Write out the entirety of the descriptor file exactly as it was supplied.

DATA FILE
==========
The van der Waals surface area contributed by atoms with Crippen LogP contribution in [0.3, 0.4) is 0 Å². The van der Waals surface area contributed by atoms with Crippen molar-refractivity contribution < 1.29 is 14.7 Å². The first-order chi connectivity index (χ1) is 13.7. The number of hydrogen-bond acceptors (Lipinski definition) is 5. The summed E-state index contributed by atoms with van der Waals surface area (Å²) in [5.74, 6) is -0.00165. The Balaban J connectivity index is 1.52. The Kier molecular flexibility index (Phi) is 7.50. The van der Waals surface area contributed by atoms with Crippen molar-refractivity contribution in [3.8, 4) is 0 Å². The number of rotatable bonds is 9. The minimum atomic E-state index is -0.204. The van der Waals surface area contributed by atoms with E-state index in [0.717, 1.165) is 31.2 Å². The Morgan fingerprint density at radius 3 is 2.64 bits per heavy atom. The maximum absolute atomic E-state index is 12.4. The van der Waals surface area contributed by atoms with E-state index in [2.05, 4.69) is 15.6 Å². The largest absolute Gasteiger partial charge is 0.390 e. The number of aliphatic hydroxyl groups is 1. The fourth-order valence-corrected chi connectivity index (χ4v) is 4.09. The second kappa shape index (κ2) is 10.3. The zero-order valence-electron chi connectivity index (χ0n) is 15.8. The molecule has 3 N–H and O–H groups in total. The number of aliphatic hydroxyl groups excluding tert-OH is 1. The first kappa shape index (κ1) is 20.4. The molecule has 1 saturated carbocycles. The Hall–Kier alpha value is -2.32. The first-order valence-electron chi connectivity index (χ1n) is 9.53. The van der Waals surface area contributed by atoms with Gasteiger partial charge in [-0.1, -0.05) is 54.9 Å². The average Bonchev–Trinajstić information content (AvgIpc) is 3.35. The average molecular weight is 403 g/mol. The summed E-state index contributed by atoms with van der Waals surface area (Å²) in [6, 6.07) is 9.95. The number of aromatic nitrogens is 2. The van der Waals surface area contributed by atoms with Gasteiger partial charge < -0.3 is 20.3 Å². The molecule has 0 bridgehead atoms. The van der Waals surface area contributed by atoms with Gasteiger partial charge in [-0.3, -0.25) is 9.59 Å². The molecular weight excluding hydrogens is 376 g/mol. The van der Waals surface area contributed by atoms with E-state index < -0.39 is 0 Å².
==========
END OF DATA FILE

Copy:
The van der Waals surface area contributed by atoms with Crippen LogP contribution in [0.3, 0.4) is 0 Å². The van der Waals surface area contributed by atoms with Crippen molar-refractivity contribution < 1.29 is 14.7 Å². The first-order chi connectivity index (χ1) is 13.7. The number of hydrogen-bond acceptors (Lipinski definition) is 5. The summed E-state index contributed by atoms with van der Waals surface area (Å²) in [5.74, 6) is -0.00165. The Balaban J connectivity index is 1.52. The Kier molecular flexibility index (Phi) is 7.50. The van der Waals surface area contributed by atoms with Crippen molar-refractivity contribution in [3.8, 4) is 0 Å². The number of rotatable bonds is 9. The minimum atomic E-state index is -0.204. The van der Waals surface area contributed by atoms with E-state index in [0.717, 1.165) is 31.2 Å². The Morgan fingerprint density at radius 3 is 2.64 bits per heavy atom. The maximum absolute atomic E-state index is 12.4. The van der Waals surface area contributed by atoms with E-state index in [2.05, 4.69) is 15.6 Å². The largest absolute Gasteiger partial charge is 0.390 e. The number of aliphatic hydroxyl groups is 1. The fourth-order valence-corrected chi connectivity index (χ4v) is 4.09. The second kappa shape index (κ2) is 10.3. The zero-order valence-electron chi connectivity index (χ0n) is 15.8. The molecule has 3 N–H and O–H groups in total. The number of aliphatic hydroxyl groups excluding tert-OH is 1. The first kappa shape index (κ1) is 20.4. The molecule has 1 saturated carbocycles. The Hall–Kier alpha value is -2.32. The first-order valence-electron chi connectivity index (χ1n) is 9.53. The van der Waals surface area contributed by atoms with Gasteiger partial charge in [-0.1, -0.05) is 54.9 Å². The average Bonchev–Trinajstić information content (AvgIpc) is 3.35. The average molecular weight is 403 g/mol. The summed E-state index contributed by atoms with van der Waals surface area (Å²) in [6, 6.07) is 9.95. The number of aromatic nitrogens is 2. The van der Waals surface area contributed by atoms with Gasteiger partial charge < -0.3 is 20.3 Å². The molecule has 0 bridgehead atoms. The van der Waals surface area contributed by atoms with Gasteiger partial charge in [-0.3, -0.25) is 9.59 Å². The molecular weight excluding hydrogens is 376 g/mol. The van der Waals surface area contributed by atoms with E-state index < -0.39 is 0 Å².